Senate Might Bet on Tax Cuts with Slots to Beat Veto

By Scully, Sean | The Washington Times (Washington, DC), January 24, 1997 | Go to article overview

Senate Might Bet on Tax Cuts with Slots to Beat Veto


Scully, Sean, The Washington Times (Washington, DC)


ANNAPOLIS - Maryland Senate leaders are looking at a plan to link a proposed 10 percent income-tax cut with a bill allowing slot machines at state racetracks, a move that could make slots immune to the governor's threatened veto.

Gov. Parris N. Glendening has said emphatically that he will veto any gambling legislation that crosses his desk, including casinos, slot machines and a proposed extension of the legality of Prince George's County charity casinos.

But lawmakers have questioned Mr. Glendening's ability to pay for a 10 percent tax cut, which would cost almost $500 million over three years, while making no deep cuts in his budget. Revenues from slot machines could help fund that tax cut and win crucial votes for the gambling proposal.

"You've got two popular issues," said Senate President Mike Miller, Prince George's County Democrat. "When you combine them . . ."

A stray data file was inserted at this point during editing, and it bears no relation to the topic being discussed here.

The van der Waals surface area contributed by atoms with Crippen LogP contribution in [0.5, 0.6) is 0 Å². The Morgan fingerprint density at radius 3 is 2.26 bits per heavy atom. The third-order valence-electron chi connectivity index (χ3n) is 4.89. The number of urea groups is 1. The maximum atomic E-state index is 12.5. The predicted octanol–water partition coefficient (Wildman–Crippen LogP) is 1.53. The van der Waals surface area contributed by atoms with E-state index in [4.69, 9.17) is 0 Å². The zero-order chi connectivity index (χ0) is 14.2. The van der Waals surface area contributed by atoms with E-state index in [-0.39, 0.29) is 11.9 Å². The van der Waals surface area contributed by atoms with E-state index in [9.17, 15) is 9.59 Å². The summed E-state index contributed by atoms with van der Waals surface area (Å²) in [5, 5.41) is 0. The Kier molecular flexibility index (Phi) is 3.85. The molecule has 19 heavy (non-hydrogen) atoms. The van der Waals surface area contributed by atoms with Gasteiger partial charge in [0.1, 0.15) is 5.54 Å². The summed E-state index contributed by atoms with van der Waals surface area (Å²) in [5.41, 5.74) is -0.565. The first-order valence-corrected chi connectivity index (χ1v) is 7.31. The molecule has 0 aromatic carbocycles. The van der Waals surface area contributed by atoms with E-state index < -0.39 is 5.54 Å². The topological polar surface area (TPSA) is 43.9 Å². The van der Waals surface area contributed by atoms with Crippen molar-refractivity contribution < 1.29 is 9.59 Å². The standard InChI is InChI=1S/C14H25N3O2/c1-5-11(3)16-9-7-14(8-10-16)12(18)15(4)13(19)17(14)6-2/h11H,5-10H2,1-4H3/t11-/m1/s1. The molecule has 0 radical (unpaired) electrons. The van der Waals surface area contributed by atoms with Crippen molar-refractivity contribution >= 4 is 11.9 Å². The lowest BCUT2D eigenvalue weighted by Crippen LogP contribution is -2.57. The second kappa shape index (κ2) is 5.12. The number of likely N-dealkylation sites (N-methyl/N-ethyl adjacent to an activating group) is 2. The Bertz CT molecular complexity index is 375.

A veto can be overriden by a three-fifths vote of the General Assembly - 29 of the 47 senators and 85 of the 141 delegates. Senate leaders think that linking slots and a tax cut could draw support of 29 senators or more.

"The need to raise funds to give tax relief and carry out a very ambitious plan that is before us this session - it's probably enough to change some reluctant minds," said Senate Majority Leader Clarence Blount, Baltimore Democrat. "If [slots are] what it takes, so be it."

Both Mr. Miller and Mr. Blount said no slots-and-tax-cut bill is on the table, but both said the idea is gaining strength.

That led House Speaker Casper Taylor, Allegany County Democrat, to open the door to slots, after insisting that he would not waste the House's time on a bill that the governor promised to veto.

A veto-proof majority "is the most powerful message one body can send to another body," Mr. Taylor said. …

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